Church officials plead for Gaza humanitarian corridor

VATICAN CITY -- Gazans are in need of urgent medical care and a humanitarian corridor, Catholic Church officials told Vatican Radio.

"Many have lost hands or legs and need immediate care. Their situation is very difficult: They cannot go to Israel, to Egypt or to Jordan and they can't even leave their homes," Claudette Habesch, secretary-general of Caritas Jerusalem, told Vatican Radio Dec. 29. Caritas Jerusalem is the local affiliate of the Catholic umbrella group of aid agencies, Caritas Internationalis.

"The situation in Gaza is dramatic. Bombs are continually falling and now more than 1,500 people have been injured and need medical care, but in Gaza there are only 1,400 hospital beds," she said, adding that "a mosque was completely destroyed along with the house next to it and five brothers and sisters from the same family are dead."

Israeli warplanes began pounding targets in Gaza Dec. 27, striking ministries and facilities of Hamas, the Palestinian paramilitary organization that runs the Gaza Strip. More than 300 people have been reported dead.

Asked what the international community could do, Archbishop Antonio Franco, Vatican nuncio to Israel and the Palestinian territories, said it should act to guarantee a humanitarian corridor "to reach the victims, who are those suffering the consequences of these attacks."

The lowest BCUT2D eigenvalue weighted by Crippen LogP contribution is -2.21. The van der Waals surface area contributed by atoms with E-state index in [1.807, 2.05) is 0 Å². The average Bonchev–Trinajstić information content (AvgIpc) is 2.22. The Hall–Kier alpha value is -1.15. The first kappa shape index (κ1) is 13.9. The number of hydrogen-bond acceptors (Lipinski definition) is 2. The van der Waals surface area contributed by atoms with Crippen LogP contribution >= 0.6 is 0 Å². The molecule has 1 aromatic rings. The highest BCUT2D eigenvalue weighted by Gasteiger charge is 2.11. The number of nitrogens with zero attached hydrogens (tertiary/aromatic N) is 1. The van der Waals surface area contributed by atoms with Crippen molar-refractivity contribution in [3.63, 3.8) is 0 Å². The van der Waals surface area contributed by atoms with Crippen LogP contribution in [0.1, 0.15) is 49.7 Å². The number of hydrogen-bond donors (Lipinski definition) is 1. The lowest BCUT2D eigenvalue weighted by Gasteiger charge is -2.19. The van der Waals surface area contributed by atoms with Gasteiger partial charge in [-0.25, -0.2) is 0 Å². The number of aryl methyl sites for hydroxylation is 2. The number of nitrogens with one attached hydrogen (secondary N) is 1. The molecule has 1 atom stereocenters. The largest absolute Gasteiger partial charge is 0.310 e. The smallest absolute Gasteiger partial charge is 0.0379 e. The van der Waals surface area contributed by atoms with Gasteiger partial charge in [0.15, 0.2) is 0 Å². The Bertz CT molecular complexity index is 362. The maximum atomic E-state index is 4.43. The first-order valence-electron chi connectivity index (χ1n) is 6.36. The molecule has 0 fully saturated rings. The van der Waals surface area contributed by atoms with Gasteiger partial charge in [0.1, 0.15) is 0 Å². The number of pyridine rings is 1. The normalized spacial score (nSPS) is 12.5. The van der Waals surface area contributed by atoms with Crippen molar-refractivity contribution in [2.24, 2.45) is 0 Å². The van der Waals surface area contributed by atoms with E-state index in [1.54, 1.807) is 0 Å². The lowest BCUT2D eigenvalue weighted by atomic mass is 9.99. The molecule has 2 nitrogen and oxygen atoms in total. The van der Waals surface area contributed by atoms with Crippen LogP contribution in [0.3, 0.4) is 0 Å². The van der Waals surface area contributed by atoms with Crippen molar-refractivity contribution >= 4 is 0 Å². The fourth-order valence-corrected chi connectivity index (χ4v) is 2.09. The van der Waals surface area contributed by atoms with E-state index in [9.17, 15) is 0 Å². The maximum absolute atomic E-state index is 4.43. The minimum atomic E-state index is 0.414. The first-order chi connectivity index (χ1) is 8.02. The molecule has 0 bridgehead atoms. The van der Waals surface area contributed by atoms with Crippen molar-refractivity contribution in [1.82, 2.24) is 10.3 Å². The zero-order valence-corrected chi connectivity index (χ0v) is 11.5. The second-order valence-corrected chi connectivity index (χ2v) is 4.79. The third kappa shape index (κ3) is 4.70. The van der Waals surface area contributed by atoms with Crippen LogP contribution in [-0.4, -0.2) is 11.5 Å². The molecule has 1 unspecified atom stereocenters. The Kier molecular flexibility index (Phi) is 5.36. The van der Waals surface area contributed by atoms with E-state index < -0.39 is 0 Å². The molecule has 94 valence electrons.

"Unfortunately we are watching as defenseless spectators with great sadness because this escalation of violence puts everything back into question after some progress had been made in the negotiations. Certainly, the question of Gaza is particular because the Palestinians are divided: one group, Hamas, is for all purposes in conflict with the rest of the Palestinians," he told Vatican Radio.

"Here in Jerusalem as well, there is some nervousness; you sense that in the Arab population there is an emotional, psychological reaction to all this violence and to the number of deaths which is growing day after day," he said.


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